Tumbling blocks is an extremely old patchwork pattern. It can be machine-made, but this one's assembled using the English paper piecing method. It's a slow & steady way to create, but has the advantage of being very portable. You can take your sewing with you on sunny days in the park or when you travel. The 3D effect works well as long as you have a darker diamond, a mid coloured one and a lighter shade. I'm using two mainly red fabrics plus a variety of lighter ones, but the pattern would work with a complete mix of scraps, as long as the dark/medium/light balance is kept.
On the reading front, I've started 'Grace' which I stumbled across by chance in the library. (As always, thank heavens for libraries. They're a blessing, aren't they?) If you've not heard of her, Grace Coddington is a creative director at American Vogue. I only really knew about her, like many people, through the film 'The September Issue'. She was the inadvertent star of it, much more engaging than the chilly Anna Wintour, and clearly passionate about clothes. I'm not a fan of Wintour (she wears and through the magazine American Vogue promotes the wearing of real fur. Vile.) and don't buy fashion magazines. Too advert-heavy, too interested in fashion brands rather than beautiful clothing. However, it's fascinating to read about this entirely different world, and how a girl from a remote island off North Wales became immersed in it. I used to buy fashion mags as a teenager in a dull as ditchwater English market town. During boring factory jobs, dreaming of escaping, I read Vogue and Elle, seeing glimpses of another life, one of glamorous locations and fabulous photoshoots. It's a shame that fashion mags nowadays are just vehicles to push brands. Clothes, perfume, make up. It's all about who made it and what it cost. Clothing has been reduced to brands, when it should be about flair, creativity, individuality, telling stories of who we are, who we want to be, the tales of our lives, not just which shop we went into or how much cash we have.
I handed over almost sixty quid today.
I'd umhed and ahhed, but decided I wanted to do a short painting course. It's an introduction to acrylics, running for six Monday afternoons from next week onwards.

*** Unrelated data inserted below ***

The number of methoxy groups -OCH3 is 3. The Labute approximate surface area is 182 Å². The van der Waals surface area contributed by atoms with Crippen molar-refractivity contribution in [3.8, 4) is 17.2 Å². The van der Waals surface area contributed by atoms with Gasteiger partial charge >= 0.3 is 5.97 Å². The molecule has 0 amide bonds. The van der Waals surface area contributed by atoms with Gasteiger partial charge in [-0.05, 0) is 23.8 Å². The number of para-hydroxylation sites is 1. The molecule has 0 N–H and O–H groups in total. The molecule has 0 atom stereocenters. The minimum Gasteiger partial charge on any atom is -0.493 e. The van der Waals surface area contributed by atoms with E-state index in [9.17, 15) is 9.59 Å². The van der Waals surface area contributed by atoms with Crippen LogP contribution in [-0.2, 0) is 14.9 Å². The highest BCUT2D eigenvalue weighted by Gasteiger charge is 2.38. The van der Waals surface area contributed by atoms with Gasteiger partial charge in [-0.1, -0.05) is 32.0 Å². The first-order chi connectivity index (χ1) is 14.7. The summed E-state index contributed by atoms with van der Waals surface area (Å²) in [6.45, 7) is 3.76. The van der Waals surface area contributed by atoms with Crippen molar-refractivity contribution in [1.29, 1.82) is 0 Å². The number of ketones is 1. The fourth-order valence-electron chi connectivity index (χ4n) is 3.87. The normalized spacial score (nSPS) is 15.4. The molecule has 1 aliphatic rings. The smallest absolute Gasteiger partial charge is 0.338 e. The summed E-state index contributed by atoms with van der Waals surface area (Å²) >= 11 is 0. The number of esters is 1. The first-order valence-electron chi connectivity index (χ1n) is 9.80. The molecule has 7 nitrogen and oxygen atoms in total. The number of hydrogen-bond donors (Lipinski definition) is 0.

I'd hesitated as I need to conserve what savings I've got while I'm not working/earning, but having said that you've got to live a bit! Hopefully I'll learn some useful techniques, and maybe meet some friendly people too, always a bonus. In the meanwhile I'm stitching yet more of these 'flags', wonky seams and all. I've been making multi-coloured quilts from these type of Union Jack blocks, but I'm going to try a 3 colourway design - a gorgeous Liberty-ish red, a pinky flowery pattern and a black starry fabric. I don't usually 'do' restrained palettes, so we'll see how this experiment works out.
Apart from that I nipped up to the allotment today, before the rain began falling. I'm gathering seeds - mainly marigolds, but also snap dragons, Sweet Williams, hollyhocks and poppies. Sneakily I'm doing my bit for the bees by scattering seeds (when no one's looking) in local parks. All those green spaces can do with some more blooms, so hopefully next year I'll see the odd hollyhock here, a splash of poppy red there, and - I'm sure - lots of marigolds. Calendulas are prolific self-seeders, so once they're established they'll flourish. Fingers crossed.
I've been calling this WIP a quilt, but actually there's no quilting involved. So it's going to eventually be a bedspread - or at least a medium sized throw. You wouldn't think there's any warmth to something that's partly made up of empty spaces, but it's surprisingly cosy when it's draped over my lap.
Each of the yo-yos has a button at its centre, and I'm running short of buttons now. Time to rummage around in some charity shops and see what I can find. Someone's bound to have given away a button tin or jar, or at least a bagful of assorted buttons. Don't you love charity shops? You never know whether you're going to come away empty handed or with a new 'treasure'. Some nifty piece of china, a bargain priced dress, tapestry wool or a book you've wanted for ages. Everyone's got a tale to tell of their best ever find.